I am absolutely terrified of “loss”.

Most things in life I can accept with a degree of equanimity. At least I can face the prospect of them with a fatalistic composure. Loss / Ending, especially of relationships, fills me with fear. Actually its not the loss, its the intense grieving reaction that I have afterwards.

I think this dates back to when I was 18, and my first serious boyfriend dumped me. I grieved for several years, for the loss of a 6 month relationship. I was literally broken hearted. I told NO-ONE how desperately unhappy I was, because I was ashamed that I loved someone who didn’t love me, and I don’t think it occurred to me that this lengthy, intense grieving was abnormal. I was literally consumed with the loss. I couldn’t enjoy anything, I thought about HIM every single minute of every single day. My first thought on waking and my last before sleeping. Of course my thoughts and yearning were for what I thought I had lost – my image of a stability, a happy relationship, rather than the reality – I made lists of things about him that had annoyed and upset me  (and there were quite a few !! )- but this made absolutely no difference whatsoever to the depth of my suffering. I could not rationalise or think myself out of the enormous well of pain.  My yearning continued through my initial university years, probably until I was 22 and fell in love again. I can still remember vividly the aching void and the pain of the loss.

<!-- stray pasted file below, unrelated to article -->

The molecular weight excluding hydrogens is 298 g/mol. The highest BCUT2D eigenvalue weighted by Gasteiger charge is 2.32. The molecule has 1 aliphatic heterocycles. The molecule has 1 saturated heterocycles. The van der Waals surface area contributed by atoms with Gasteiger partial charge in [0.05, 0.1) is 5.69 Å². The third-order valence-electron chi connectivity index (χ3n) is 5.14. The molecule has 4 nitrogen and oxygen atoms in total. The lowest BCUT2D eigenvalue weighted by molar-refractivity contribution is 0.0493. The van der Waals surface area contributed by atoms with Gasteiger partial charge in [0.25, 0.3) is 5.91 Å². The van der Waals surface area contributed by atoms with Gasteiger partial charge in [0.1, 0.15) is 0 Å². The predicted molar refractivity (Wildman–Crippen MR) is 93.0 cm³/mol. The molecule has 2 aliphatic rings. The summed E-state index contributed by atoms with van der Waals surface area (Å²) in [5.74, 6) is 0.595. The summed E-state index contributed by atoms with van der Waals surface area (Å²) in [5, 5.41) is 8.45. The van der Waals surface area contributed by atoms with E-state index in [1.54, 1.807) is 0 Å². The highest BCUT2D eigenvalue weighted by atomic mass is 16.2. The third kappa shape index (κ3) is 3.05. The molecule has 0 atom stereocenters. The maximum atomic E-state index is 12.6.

This happened again when I separated form a more serious boyfriend in my early 30’s. Although we were clearly unsuited for each other, I was not at all happy with him, and I ended the relationship, once it was over I entered another protracted period of intense grief. Same thing. Intellectually I knew it was best that the relationship was over, that I could move on, that it was going nowhere and giving me nothing …  by the end I didn’t even LIKE him much. But I was stuck grieving, keening, yearning for something that I felt I had lost. Bonkers. This time I DID recognise that the depth of my despair was a) ridiculous and b) not ‘normal’ ; but , possibly because I still couldn’t bring myself to speak of it to anyone, I never worked out why I reacted like this, or how I could respond more healthily in the future.

This intense aversion to loss, or fear of going through THAT disconsolate mourning process again, keeps me in situations I would be better off leaving. Or would I  ?  How much effort do others put into maintain relationships that are not making them happy ? With adult children? partners ? friends? How long do you go on trying to fix things ? when do you know that things just will not work out in a way that you can find acceptable, when and how do you walk away ? Or does everyone hate loss this much?  does everyone else compromise and bury what they need in order to ” keep the peace”.